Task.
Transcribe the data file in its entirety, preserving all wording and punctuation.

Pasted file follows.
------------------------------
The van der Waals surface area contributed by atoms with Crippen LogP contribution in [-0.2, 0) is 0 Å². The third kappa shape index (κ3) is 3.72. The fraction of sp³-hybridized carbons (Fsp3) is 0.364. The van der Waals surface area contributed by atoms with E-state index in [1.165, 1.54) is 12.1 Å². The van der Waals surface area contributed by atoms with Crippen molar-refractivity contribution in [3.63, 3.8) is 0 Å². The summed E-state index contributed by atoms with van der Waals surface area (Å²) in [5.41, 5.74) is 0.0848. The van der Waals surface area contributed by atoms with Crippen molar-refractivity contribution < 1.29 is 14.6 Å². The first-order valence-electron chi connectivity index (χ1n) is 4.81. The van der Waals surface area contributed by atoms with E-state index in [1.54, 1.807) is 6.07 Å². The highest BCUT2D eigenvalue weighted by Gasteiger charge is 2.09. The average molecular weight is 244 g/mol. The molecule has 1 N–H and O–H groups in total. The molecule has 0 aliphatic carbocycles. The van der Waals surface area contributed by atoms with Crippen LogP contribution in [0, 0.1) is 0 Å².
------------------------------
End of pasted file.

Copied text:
The van der Waals surface area contributed by atoms with Crippen LogP contribution in [-0.2, 0) is 0 Å². The third kappa shape index (κ3) is 3.72. The fraction of sp³-hybridized carbons (Fsp3) is 0.364. The van der Waals surface area contributed by atoms with E-state index in [1.165, 1.54) is 12.1 Å². The van der Waals surface area contributed by atoms with Crippen molar-refractivity contribution in [3.63, 3.8) is 0 Å². The summed E-state index contributed by atoms with van der Waals surface area (Å²) in [5.41, 5.74) is 0.0848. The van der Waals surface area contributed by atoms with Crippen molar-refractivity contribution < 1.29 is 14.6 Å². The first-order valence-electron chi connectivity index (χ1n) is 4.81. The van der Waals surface area contributed by atoms with E-state index in [1.54, 1.807) is 6.07 Å². The highest BCUT2D eigenvalue weighted by Gasteiger charge is 2.09. The average molecular weight is 244 g/mol. The molecule has 1 N–H and O–H groups in total. The molecule has 0 aliphatic carbocycles. The van der Waals surface area contributed by atoms with Crippen LogP contribution in [0, 0.1) is 0 Å².